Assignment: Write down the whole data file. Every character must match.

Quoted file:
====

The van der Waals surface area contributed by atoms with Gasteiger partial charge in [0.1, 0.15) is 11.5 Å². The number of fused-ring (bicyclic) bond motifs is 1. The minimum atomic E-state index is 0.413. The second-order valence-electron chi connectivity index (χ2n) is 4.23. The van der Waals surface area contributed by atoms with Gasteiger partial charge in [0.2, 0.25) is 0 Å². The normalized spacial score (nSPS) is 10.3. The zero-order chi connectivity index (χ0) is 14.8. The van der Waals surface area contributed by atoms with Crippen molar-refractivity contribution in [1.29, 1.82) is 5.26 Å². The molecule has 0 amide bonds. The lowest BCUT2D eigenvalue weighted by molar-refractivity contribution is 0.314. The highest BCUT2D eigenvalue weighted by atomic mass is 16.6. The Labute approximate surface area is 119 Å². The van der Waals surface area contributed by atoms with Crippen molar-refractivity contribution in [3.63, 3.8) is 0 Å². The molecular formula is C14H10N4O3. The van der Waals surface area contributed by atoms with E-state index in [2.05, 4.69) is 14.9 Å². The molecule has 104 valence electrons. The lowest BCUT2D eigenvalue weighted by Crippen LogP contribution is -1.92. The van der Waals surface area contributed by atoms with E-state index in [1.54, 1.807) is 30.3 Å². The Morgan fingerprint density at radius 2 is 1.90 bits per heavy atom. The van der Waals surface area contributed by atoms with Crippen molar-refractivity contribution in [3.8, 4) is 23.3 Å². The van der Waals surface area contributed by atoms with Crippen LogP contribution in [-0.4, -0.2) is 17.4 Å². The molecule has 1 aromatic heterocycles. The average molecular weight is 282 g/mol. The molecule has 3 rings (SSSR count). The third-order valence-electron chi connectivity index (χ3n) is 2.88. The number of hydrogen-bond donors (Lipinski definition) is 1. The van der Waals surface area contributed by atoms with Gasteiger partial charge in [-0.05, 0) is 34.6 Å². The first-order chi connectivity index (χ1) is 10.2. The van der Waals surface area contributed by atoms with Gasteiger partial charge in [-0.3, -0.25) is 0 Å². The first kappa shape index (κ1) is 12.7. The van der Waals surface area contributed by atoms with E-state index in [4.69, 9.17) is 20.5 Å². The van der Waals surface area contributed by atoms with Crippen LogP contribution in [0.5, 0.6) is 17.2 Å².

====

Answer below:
The van der Waals surface area contributed by atoms with Gasteiger partial charge in [0.1, 0.15) is 11.5 Å². The number of fused-ring (bicyclic) bond motifs is 1. The minimum atomic E-state index is 0.413. The second-order valence-electron chi connectivity index (χ2n) is 4.23. The van der Waals surface area contributed by atoms with Gasteiger partial charge in [0.2, 0.25) is 0 Å². The normalized spacial score (nSPS) is 10.3. The zero-order chi connectivity index (χ0) is 14.8. The van der Waals surface area contributed by atoms with Crippen molar-refractivity contribution in [1.29, 1.82) is 5.26 Å². The molecule has 0 amide bonds. The lowest BCUT2D eigenvalue weighted by molar-refractivity contribution is 0.314. The highest BCUT2D eigenvalue weighted by atomic mass is 16.6. The Labute approximate surface area is 119 Å². The van der Waals surface area contributed by atoms with Crippen molar-refractivity contribution in [3.63, 3.8) is 0 Å². The molecular formula is C14H10N4O3. The van der Waals surface area contributed by atoms with E-state index in [2.05, 4.69) is 14.9 Å². The molecule has 104 valence electrons. The lowest BCUT2D eigenvalue weighted by Crippen LogP contribution is -1.92. The van der Waals surface area contributed by atoms with E-state index in [1.54, 1.807) is 30.3 Å². The Morgan fingerprint density at radius 2 is 1.90 bits per heavy atom. The van der Waals surface area contributed by atoms with Crippen molar-refractivity contribution in [3.8, 4) is 23.3 Å². The van der Waals surface area contributed by atoms with Crippen LogP contribution in [-0.4, -0.2) is 17.4 Å². The molecule has 1 aromatic heterocycles. The average molecular weight is 282 g/mol. The molecule has 3 rings (SSSR count). The third-order valence-electron chi connectivity index (χ3n) is 2.88. The number of hydrogen-bond donors (Lipinski definition) is 1. The van der Waals surface area contributed by atoms with Gasteiger partial charge in [-0.05, 0) is 34.6 Å². The first-order chi connectivity index (χ1) is 10.2. The van der Waals surface area contributed by atoms with Gasteiger partial charge in [-0.3, -0.25) is 0 Å². The first kappa shape index (κ1) is 12.7. The van der Waals surface area contributed by atoms with E-state index in [4.69, 9.17) is 20.5 Å². The van der Waals surface area contributed by atoms with Crippen LogP contribution in [0.5, 0.6) is 17.2 Å².